Jim Geraghty, on the deliberately decentralized nature of the Tea Parties:
The whole point of this movement is that these people hate being told what to do.
To pile on, it has been fascinating to watch liberal Democrats so comprehensively sabotage what was one of their greatest advantages in the political sphere: to wit, “Rightie don’t march.” Conservatives thought that they hated activism. We were proud about hating activism. “Do I smell like a patchouli-reeking hemp nut?” “There are better ways to meet girls.” “That’s something that they do.” “Marching around with signs never accomplished anything – look at the peace movement.” And, of course, the classic put-down:
“How come,” I asked Andy, “whenever something upsets the Left, you see immediate marches and parades and rallies with signs already printed and rhyming slogans already composed, whereas whenever something upsets the Right, you see two members of the Young Americans for Freedom waving a six-inch flag?”
“We have jobs,” said Andy.
Annnnnnnd that would be the problem, right there. Because the hidden deal that the Right made with the Left in all of this was that if they wanted us to leave the marching and the megaphones and the signs and the slogans and the organized protests (and, yeah, the costumes and the theatrics and the camera-friendly stunts) to them then the Left had better reciprocate by making sure that we still had jobs. But apparently that deal no longer applies… and a bunch of people have now discovered that hey, this activism thing is kind of fun and gets them out into the fresh air on a regular basis, which they’ve been meaning to do anyway.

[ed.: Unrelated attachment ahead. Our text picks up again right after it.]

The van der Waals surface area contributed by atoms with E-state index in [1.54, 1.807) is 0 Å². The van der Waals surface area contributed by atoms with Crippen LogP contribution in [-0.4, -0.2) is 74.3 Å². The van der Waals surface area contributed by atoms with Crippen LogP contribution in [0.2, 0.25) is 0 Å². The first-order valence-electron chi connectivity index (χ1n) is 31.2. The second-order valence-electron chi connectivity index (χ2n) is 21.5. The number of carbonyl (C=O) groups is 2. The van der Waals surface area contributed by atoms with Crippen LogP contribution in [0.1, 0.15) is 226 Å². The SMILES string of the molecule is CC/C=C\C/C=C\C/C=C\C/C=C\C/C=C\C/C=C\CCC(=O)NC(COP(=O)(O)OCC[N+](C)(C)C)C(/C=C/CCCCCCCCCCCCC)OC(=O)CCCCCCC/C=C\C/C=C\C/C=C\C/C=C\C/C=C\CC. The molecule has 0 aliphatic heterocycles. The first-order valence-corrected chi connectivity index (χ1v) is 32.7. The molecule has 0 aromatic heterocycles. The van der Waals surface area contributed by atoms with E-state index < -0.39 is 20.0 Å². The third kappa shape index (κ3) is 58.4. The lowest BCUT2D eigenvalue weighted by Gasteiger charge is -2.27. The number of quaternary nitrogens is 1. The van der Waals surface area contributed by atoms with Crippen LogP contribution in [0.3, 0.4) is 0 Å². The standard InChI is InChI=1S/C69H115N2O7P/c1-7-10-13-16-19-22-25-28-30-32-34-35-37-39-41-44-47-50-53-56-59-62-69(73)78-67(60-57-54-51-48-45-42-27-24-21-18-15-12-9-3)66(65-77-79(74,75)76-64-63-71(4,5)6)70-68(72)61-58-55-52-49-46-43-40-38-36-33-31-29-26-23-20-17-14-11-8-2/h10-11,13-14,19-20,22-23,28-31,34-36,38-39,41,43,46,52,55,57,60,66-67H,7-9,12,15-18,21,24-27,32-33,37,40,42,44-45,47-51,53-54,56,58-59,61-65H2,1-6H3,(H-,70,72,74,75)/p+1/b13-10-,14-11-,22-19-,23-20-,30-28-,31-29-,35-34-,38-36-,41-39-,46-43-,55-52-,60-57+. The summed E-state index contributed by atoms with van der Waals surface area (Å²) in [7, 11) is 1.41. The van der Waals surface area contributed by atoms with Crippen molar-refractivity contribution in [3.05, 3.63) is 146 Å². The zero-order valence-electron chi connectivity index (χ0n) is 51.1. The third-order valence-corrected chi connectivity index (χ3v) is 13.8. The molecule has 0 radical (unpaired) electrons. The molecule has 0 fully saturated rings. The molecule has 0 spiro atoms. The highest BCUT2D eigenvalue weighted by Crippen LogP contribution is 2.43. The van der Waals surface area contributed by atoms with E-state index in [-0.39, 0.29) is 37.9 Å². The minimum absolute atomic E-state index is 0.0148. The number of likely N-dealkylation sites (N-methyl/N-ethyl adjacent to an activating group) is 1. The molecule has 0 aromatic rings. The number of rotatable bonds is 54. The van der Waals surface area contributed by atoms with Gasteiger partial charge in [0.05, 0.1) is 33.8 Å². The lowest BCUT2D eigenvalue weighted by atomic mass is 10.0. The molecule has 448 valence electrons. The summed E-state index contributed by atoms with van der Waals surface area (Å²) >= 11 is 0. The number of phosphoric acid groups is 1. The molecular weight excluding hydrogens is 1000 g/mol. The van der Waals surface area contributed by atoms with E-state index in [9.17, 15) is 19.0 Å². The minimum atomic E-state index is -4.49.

The long-term implications of that last realization will be playing out over the next twenty years. Particularly once the Left fully internalizes their realization that there was a reason why their operating economic/cultural paradigm of Big Government Solutions was never able to spark a true populist movement…
PS: All of this alarms the folks on the Other Side, of course – which is why they never pass up a chance to go after the Tea Parties. Both by attacking its head – which typically spectacularly fails, because it doesn’t have one – and more generally by attacking its members. Bob Heinlein once said something to the effect that you can judge the worth of an intellectual instantly by asking him what he thinks of astrology; I submit that you can determine just how “independent” and “iconoclastic” a particular “counter-culture” type really is by asking a bunch of them what their opinion is on the Tea Party. You’ll soon notice a remarkable lack of variation in the negative responses.